The sex of a bird can, in principle, affect exposure and accumulation of mercury. One conventional explanation for sex differences in mercury burden suggests female birds should have lower concentrations than conspecific males, because breeding females can depurate methylmercury to their eggs. However, sex differences in body burden of mercury among birds are not consistent. We used meta-analysis to synthesize 123 male-female comparisons of mercury burden from 50 studies. For breeding birds, males had higher concentrations of mercury than did females, supporting egg depuration as a mechanism. However, the percentage of female body mass represented by a clutch did not significantly predict the magnitude of the sex difference in mercury contamination, as predicted. Furthermore, whether species were semialtrical or altrical versus semiprecocial or precocial also did not explain sex differences in mercury burden. Foraging guild of a species did explain near significant variation in sex differences in mercury burden where piscivores and invertivores showed significant sex differences, but sex differences were not detected for carnivores, herbivores, insectivores, and omnivores. The magnitude and direction of sexual size dimorphism did not explain variation in sex differences in mercury burden among breeding birds. We reveal targeted research directions on mechanisms for sex differences in mercury and confirm that sex is important to consider for environmental risk assessments based on breeding birds.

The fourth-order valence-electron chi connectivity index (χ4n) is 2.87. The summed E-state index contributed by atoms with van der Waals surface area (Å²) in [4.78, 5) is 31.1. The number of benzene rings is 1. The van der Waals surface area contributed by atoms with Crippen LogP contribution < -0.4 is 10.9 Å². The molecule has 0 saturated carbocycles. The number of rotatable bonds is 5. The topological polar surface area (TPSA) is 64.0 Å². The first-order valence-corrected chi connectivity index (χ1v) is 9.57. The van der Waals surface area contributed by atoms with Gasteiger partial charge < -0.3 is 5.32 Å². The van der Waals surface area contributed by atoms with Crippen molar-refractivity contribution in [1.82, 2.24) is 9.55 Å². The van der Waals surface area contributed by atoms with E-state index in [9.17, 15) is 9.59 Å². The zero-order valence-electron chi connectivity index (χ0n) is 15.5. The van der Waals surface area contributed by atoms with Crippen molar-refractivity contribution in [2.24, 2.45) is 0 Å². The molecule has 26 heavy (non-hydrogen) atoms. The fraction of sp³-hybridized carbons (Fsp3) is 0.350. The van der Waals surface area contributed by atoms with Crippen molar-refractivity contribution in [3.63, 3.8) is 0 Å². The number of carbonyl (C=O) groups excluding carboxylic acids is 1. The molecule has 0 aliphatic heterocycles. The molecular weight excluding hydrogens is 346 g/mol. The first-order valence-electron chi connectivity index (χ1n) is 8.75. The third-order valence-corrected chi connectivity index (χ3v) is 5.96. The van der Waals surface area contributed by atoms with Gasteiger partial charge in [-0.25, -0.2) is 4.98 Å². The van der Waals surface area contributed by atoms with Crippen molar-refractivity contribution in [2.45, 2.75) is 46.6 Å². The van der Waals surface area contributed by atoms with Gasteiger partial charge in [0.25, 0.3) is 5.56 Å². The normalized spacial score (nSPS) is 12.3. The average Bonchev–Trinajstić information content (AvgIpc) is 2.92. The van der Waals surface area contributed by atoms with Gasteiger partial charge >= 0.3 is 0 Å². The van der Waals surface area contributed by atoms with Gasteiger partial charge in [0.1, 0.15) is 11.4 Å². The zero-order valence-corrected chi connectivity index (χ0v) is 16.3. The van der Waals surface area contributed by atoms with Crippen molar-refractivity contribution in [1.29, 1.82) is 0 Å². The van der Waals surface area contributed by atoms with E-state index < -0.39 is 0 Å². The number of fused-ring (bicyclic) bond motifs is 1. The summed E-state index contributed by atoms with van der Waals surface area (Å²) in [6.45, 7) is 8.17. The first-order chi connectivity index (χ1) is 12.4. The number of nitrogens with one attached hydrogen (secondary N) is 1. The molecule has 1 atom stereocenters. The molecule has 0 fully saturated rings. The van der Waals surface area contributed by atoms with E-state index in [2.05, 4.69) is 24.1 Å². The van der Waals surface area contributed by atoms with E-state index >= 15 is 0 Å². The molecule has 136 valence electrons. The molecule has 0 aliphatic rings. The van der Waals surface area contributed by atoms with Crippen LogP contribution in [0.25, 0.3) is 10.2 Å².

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Journal Environmental Science and Technology
Robinson, S.A. (Stacey A.), Lajeunesse, M.J. (Marc J.), & Forbes, M. (2012). Sex differences in mercury contamination of birds: Testing multiple hypotheses with meta-analysis. Environmental Science and Technology, 46(13), 7094–7101. doi:10.1021/es204032m